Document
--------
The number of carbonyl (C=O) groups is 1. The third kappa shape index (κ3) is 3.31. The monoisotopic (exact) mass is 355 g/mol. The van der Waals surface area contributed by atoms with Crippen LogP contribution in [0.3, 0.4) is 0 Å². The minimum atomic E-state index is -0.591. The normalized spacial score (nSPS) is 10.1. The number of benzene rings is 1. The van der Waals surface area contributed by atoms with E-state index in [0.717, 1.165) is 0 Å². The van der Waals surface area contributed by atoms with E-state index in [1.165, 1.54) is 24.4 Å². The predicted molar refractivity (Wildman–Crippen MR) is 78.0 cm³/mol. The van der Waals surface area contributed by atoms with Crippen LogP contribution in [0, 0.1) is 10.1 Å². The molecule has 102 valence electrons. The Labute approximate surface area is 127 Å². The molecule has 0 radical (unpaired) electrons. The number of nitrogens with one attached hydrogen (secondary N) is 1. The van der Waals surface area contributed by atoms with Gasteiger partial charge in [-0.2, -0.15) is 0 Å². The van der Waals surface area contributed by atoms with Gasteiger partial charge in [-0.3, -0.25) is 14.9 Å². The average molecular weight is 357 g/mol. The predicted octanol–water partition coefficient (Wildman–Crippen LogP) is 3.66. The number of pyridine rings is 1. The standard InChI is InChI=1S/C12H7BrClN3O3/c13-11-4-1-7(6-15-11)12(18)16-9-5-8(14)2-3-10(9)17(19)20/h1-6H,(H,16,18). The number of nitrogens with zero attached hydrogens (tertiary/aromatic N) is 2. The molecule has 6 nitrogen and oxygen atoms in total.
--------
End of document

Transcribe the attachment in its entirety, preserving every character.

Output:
The number of carbonyl (C=O) groups is 1. The third kappa shape index (κ3) is 3.31. The monoisotopic (exact) mass is 355 g/mol. The van der Waals surface area contributed by atoms with Crippen LogP contribution in [0.3, 0.4) is 0 Å². The minimum atomic E-state index is -0.591. The normalized spacial score (nSPS) is 10.1. The number of benzene rings is 1. The van der Waals surface area contributed by atoms with E-state index in [0.717, 1.165) is 0 Å². The van der Waals surface area contributed by atoms with E-state index in [1.165, 1.54) is 24.4 Å². The predicted molar refractivity (Wildman–Crippen MR) is 78.0 cm³/mol. The van der Waals surface area contributed by atoms with Crippen LogP contribution in [0, 0.1) is 10.1 Å². The molecule has 102 valence electrons. The Labute approximate surface area is 127 Å². The molecule has 0 radical (unpaired) electrons. The number of nitrogens with one attached hydrogen (secondary N) is 1. The van der Waals surface area contributed by atoms with Gasteiger partial charge in [-0.2, -0.15) is 0 Å². The van der Waals surface area contributed by atoms with Gasteiger partial charge in [-0.3, -0.25) is 14.9 Å². The average molecular weight is 357 g/mol. The predicted octanol–water partition coefficient (Wildman–Crippen LogP) is 3.66. The number of pyridine rings is 1. The standard InChI is InChI=1S/C12H7BrClN3O3/c13-11-4-1-7(6-15-11)12(18)16-9-5-8(14)2-3-10(9)17(19)20/h1-6H,(H,16,18). The number of nitrogens with zero attached hydrogens (tertiary/aromatic N) is 2. The molecule has 6 nitrogen and oxygen atoms in total.